211 Impact of Assimilating Environmental Satellite Observations on Tropical Storm Position and Intensity Analyses and Forecasts

Monday, 24 January 2011
Washington State Convention Center
Hui Liu, NCAR, Boulder, CO; and J. Anderson, B. Kuo, and C. Snyder

Accurate estimates of the position and intensity of tropical cyclones have been difficult to obtain, especially for weak vortices and during cyclogenesis. This is partly due to the lack of appropriate observations as well as effective data assimilation techniques for the latent heat driven tropical atmosphere. The recent emerging ensemble data assimilation techniques use a collection of short-range forecasts to estimate flow dependent multivariate forecast error covariances. Appropriate cross covariances of moisture with winds and temperature can improve analyses produced for the tropics when satellite observations of water vapor and temperature are assimilated. This study explores the impact of assimilating satellite sounding observations of the environment surrounding developing tropical cyclones with an ensemble filter.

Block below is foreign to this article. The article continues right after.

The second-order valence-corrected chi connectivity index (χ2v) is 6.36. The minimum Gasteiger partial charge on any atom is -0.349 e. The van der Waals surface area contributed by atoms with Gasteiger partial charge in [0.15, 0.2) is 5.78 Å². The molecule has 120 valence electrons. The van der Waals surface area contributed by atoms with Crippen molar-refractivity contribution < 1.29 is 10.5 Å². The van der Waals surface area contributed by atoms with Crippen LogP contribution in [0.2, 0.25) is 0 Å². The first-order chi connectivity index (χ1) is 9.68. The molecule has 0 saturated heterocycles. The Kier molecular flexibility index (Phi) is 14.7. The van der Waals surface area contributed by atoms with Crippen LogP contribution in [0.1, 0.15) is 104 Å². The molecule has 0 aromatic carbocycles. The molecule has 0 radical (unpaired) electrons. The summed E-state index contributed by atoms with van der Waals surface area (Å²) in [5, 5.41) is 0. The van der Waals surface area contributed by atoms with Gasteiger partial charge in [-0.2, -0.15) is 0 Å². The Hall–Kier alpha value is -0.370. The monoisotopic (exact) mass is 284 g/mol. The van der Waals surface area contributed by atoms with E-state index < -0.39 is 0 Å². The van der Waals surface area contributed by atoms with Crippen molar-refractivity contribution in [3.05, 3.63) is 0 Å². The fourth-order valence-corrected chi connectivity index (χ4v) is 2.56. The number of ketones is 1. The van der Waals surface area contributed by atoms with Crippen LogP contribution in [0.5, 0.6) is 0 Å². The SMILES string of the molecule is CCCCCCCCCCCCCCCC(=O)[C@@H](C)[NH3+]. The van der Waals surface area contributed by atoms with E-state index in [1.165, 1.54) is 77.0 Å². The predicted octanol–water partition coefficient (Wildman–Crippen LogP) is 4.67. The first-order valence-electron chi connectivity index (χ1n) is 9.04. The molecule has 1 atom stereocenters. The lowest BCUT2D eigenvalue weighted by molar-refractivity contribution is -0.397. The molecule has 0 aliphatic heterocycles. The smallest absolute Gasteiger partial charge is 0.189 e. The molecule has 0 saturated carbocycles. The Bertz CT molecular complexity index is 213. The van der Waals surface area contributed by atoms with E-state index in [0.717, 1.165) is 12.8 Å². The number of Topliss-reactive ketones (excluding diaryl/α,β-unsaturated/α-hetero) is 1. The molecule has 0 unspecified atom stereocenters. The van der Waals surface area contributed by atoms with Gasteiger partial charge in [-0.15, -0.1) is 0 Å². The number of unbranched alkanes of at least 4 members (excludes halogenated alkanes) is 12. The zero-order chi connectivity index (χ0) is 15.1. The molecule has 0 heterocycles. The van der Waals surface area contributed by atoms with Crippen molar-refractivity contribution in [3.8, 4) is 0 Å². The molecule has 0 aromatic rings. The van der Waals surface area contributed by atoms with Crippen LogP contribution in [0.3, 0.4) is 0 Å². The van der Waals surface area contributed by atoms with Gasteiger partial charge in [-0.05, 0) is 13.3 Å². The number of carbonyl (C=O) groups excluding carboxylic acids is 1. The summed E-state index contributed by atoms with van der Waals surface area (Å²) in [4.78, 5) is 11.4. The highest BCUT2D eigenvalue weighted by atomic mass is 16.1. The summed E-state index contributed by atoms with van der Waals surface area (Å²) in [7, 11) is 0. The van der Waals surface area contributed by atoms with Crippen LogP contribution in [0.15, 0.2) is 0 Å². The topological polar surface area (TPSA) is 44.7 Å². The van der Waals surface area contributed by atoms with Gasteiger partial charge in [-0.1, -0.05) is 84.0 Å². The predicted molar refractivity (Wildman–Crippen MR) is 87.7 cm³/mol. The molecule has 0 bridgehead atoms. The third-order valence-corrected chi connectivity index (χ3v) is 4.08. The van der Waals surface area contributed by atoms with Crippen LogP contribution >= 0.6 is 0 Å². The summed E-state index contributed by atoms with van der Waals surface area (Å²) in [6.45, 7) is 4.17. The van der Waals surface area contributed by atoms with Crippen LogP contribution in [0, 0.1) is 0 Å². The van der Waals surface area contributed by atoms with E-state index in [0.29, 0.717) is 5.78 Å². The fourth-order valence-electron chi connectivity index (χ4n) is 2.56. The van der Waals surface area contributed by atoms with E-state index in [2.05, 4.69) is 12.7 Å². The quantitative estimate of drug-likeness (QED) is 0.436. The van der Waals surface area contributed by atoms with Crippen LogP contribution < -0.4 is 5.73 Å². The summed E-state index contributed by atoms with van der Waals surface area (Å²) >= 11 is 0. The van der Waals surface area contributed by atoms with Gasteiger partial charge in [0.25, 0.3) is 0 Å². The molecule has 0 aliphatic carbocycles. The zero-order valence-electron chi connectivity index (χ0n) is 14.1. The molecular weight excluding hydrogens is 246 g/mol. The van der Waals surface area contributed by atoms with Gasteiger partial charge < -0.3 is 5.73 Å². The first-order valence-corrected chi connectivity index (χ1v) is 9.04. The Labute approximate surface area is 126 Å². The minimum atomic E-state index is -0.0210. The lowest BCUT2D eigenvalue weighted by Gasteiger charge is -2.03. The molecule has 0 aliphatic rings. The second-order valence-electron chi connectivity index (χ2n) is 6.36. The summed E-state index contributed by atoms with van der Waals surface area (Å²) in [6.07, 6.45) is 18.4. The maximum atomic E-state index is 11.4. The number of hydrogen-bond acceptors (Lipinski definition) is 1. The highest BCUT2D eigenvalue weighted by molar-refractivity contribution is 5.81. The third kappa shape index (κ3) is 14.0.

As a first example, GPS radio occultation (RO) refractivity profiles are assimilated in NCAR's WRF/DART ensemble system. The first case is over the western Pacific Ocean during the TPARC period (August 11 - September 30, 2008). A second case covers the genesis period of Hurricane Ernesto (2008). The impact of the RO data on the analyses and forecasts of the storms' track and intensity are examined.

The impact of assimilating environmental satellite microwave and IR soundings of water vapor and temperature is also examined for the Ernesto case. It is found that the satellite observations improve the analyses and forecasts of the intensifying tropical cyclones.

The mechanisms of the positive impacts of the observations are explored.

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